Rhody Experiences from the past... [Archive] - Fly Fishing Forum

: Rhody Experiences from the past...

10-17-2000, 09:34 AM
Before the weekend, it would be valuable to discuss our experiences from the area for the sake of those who are headed down there.

I'll go first...

1997 - November. A desperate pair of flyflingers seeking to cling to a fading season head for Rhody. We arrive at Pt.Judith at pre-dawn. No one is out on the rocks, there are only about 5 cars. One fly guy and the rest spin. The fly guy is hitting some nice schoolies in the corner surf right by the parking area. Birds are working way out of reach. We decide to head for beaches further west hoping for sand vs. rock and outgoing breachway currents.

Arrive Matunuck. Tide is running hard over the 'hole', right to left. We stay on the shoal that is to the west of the hole at the clubhouse. Surf is big, current is hard. One other fisherman, and several surfers. Yes, surfers! We elect not to switch to serious sinking lines and after an hour head further west.

Arrive Charlestown Breachway. Current roaring out of the breachway. Many, many fishermen on the east jetty and down the beach for miles. Huge shad flipping in a giant school hundreds of yards long.

A guy throwing lead-head rubber shad hitting fat short one after the other in the center of the channel. No fly line in creation can get me in the zone, so I move to the beach. Surf makes Nauset look like a pond, soaked from head to toe. Stake out the corner of the east jetty when the guy there leaves. Blues being caught up and down the beach.

Schoolies show up in the corner, I hook up consistently on a juvie pattern still using intermediate line. Fish busting out further, so I take a spot on the jetty rock cropping midway on the east side. Practically roll casting off the slippery rocks, more schoolies consistently letting the fly work slowly while the surf moves it around between strips. No bait showing other than huge shad.

Moved up the beach. Cut off by a blue. Lots of fish being caught on bait on bottom (blues). Move back to rocks.

Check out Quonny. Tide now rushing in. Schoolies busting on west side of inlet, fly guy hammering them. We are on east shore, so walk inside to estuary. Shad show, I take the role of shad stud as I can not seem to keep them off my line. Poor man's tarpon. Small silverside pattern. Large flies are bumped or ignored. Walk out to tip of east jetty. Rocky, nasty spot but must be fishy at times. Lose a couple flies on rocks trying to strip with incoming tide. Silversides are everywhere.

Decide to eat. Warm place, beer, Italian food, kiss of death - decide that was enough for the day and drive home. All in all a decent day but all schoolies... good to be out in November though.

Next... 1998

10-17-2000, 11:34 AM
Thanksgiving weekend, 1998...

Single desperate fly flinger clinging to the season, heads down to the Rhody coast after seeing too much sterile water up north. Started at Quonny, worked the outside on the outgoing tide. Some nice schoolies in the rocks (east jetty) but big blitzes going on along the west Quonny beach. Boats coming out and heading straight for them, 4x4 vehicles chasing them from the beach. Pretty slow on the end of the east jetty, so I turn my cheek on the west beach blitzes and work my way into the estuary.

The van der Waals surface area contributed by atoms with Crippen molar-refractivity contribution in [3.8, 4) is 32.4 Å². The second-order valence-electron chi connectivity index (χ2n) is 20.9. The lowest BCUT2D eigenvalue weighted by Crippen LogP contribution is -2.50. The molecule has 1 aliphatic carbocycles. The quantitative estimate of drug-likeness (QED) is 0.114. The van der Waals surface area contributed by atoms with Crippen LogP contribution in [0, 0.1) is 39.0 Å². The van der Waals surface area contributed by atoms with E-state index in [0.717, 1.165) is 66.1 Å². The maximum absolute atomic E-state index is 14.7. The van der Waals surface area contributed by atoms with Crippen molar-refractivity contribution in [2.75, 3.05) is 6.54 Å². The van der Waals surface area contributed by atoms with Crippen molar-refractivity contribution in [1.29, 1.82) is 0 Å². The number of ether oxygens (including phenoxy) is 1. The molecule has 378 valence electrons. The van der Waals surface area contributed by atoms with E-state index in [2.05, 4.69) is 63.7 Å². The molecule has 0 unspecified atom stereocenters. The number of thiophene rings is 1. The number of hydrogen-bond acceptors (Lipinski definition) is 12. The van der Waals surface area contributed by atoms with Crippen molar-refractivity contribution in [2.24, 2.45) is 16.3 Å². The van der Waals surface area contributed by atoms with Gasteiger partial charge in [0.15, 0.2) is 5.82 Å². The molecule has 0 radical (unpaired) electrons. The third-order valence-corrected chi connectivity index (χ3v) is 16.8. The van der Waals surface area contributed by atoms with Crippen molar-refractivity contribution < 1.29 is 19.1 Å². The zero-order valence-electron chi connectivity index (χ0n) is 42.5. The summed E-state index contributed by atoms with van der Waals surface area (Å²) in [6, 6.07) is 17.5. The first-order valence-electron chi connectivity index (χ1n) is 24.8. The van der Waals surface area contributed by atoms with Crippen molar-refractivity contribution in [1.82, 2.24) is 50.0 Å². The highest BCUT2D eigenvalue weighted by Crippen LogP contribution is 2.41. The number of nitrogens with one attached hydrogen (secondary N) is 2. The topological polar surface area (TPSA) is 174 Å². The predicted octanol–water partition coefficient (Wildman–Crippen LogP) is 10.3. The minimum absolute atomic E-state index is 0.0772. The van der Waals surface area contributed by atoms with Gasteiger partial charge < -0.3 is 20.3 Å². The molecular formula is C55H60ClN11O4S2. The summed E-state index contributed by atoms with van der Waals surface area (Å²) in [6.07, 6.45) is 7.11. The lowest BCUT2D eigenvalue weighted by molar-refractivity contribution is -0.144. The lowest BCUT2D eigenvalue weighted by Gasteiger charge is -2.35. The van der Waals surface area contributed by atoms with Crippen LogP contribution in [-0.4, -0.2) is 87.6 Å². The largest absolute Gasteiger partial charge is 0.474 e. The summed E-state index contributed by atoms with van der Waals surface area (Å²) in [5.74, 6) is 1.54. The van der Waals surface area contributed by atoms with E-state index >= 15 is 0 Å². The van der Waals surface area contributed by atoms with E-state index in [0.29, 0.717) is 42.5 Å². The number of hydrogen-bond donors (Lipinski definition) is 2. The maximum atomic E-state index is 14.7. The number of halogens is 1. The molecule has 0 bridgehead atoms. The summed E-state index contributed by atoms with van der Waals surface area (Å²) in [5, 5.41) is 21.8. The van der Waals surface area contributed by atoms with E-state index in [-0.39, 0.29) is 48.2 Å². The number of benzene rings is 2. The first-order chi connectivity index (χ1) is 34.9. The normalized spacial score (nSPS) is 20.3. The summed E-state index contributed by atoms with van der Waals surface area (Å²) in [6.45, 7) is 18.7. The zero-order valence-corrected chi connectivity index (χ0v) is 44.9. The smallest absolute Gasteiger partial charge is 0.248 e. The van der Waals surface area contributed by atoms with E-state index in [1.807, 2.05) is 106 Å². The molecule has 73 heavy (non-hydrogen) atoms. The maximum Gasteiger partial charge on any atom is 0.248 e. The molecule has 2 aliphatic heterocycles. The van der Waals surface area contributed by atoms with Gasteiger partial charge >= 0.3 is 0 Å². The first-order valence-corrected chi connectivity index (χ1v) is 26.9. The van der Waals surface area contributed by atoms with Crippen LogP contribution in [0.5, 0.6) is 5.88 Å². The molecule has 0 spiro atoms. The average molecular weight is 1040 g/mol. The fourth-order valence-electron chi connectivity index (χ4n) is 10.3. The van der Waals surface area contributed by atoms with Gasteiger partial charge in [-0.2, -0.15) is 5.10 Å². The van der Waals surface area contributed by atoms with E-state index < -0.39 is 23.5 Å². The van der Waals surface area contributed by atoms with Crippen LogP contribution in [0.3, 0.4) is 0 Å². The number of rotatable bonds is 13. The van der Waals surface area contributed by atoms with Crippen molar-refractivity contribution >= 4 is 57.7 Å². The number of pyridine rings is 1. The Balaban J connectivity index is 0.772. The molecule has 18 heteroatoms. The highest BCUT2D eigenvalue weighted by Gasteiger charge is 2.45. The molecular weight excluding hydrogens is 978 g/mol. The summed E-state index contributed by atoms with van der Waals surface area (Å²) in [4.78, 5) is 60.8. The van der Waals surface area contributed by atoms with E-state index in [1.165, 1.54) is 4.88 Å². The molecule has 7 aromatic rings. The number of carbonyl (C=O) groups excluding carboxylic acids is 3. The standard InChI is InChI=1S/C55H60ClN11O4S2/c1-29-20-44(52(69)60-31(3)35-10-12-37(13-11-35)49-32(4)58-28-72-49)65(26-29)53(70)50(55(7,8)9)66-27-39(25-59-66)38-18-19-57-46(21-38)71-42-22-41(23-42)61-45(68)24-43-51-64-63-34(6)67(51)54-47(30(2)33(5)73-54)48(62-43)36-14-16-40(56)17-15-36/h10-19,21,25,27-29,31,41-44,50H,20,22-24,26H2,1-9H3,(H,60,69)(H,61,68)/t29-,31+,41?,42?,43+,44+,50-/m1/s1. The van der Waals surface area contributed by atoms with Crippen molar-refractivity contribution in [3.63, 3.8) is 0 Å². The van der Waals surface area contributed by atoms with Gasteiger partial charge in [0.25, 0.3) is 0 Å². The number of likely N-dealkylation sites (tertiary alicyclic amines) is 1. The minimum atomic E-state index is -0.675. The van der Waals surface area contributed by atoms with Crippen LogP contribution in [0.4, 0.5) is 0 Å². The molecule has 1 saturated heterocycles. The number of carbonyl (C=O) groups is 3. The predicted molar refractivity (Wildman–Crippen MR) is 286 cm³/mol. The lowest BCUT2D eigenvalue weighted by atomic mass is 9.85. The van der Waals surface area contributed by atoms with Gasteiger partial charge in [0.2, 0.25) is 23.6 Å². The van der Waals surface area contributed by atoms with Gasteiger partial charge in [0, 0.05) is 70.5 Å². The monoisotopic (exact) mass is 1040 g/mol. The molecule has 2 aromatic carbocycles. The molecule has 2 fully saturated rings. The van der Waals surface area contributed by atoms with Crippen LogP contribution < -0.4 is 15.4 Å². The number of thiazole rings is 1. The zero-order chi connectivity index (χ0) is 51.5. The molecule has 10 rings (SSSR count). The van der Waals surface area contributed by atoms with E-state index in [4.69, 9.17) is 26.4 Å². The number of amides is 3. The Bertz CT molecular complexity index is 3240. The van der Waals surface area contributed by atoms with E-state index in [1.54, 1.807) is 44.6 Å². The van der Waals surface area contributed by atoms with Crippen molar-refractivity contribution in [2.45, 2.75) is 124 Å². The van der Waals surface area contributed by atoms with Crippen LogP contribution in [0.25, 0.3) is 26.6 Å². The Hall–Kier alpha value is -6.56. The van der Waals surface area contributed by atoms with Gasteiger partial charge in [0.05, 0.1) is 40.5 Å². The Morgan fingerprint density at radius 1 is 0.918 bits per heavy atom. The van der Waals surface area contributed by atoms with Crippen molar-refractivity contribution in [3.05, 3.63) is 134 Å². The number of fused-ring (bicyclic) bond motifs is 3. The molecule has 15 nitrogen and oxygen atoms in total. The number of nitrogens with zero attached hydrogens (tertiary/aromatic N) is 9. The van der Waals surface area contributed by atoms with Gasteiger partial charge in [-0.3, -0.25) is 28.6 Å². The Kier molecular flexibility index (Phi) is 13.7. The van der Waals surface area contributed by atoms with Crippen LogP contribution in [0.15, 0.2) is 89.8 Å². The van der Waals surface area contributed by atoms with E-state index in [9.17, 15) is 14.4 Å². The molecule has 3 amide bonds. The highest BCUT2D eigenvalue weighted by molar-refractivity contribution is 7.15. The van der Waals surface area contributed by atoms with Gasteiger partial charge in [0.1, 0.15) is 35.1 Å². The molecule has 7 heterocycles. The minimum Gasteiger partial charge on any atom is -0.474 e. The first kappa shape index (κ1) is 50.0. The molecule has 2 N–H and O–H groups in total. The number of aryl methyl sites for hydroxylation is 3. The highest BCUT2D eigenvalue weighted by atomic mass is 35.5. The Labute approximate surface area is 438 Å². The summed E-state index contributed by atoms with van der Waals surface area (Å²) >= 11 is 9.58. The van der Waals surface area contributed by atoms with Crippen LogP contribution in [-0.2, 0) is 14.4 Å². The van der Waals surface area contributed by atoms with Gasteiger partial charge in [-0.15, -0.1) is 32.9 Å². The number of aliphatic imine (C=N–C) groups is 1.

The cove just to the right of the ramp had a nice current seam from point to point, so fished that. Walked in the shallows on the backside, out around the channels further north, etc. A schoolie there, a shad here. Nothing to write home about. Discussed strategy with a few other fly fishermen, took an early lunch to warm up.

After lunch, decided to go into search mode. Headed for East Beach. As I took the last stretch of beach, I noticed a thick concentration of birds whirling close to the ground. The mounds of dune sand blocked my view of the water, but I thought to myself "there must be someone with a loaf of bread". I parked my truck and noticed that the bird activity extended as far as the eye could see in both directions. Now anxious, I jumped from the truck and climbed the dune.

HOLY COW! There was an all-out blitz about two miles long going on with birds in tornado twirls, bass busting up the surface, bait flying out of the water everywhere, and all this in the first few waves from the sand.

I stumbled down the dune, got my stuff together and ran back onto the beach. I forgot my stripping basket, damn! No matter, I cast into the big surf. Strip. Strip strip. THWONK! Fish on! First cast! After a few fish and many wasted minutes dealing with the line around my legs, I went back to the truck. Clearly the birds and bait had moved down the beach (eastward). I spotted the oversand access and despite having no RIMS ticket I ventured onto the sand about 3/4 mile. Once the concentration of bait and birds got too much to bear, I stopped and stumbled out again to a non-stop striper blitz that appeared to stretch for miles, as far as the eye could see. Biggest blitz I have ever seen, to this date.

Eventually, the birds and bait moved further and further east. My arms were sore, my thumb was worn ragged and I was ready to face the winter. The sun started to fall on the horizon and the cold air felt heavy on my hands and face. Although the action had subsided, I pulled out my video camera and filmed a moment of the sunsetting on the season... that's the clip I put up in the info page.

Probably the most satisfying end of season outing I've ever had!

1999... Rhodyfest I

10-18-2000, 08:15 PM
Juro, I know you are headed for BC, but I wanted to comment on your running your truck on the beach, I don't care, BUT the fine if the DEM catches you is $250. I don't want to see someone get caught doing it because you got away with it. I have been stopped on the beach many times.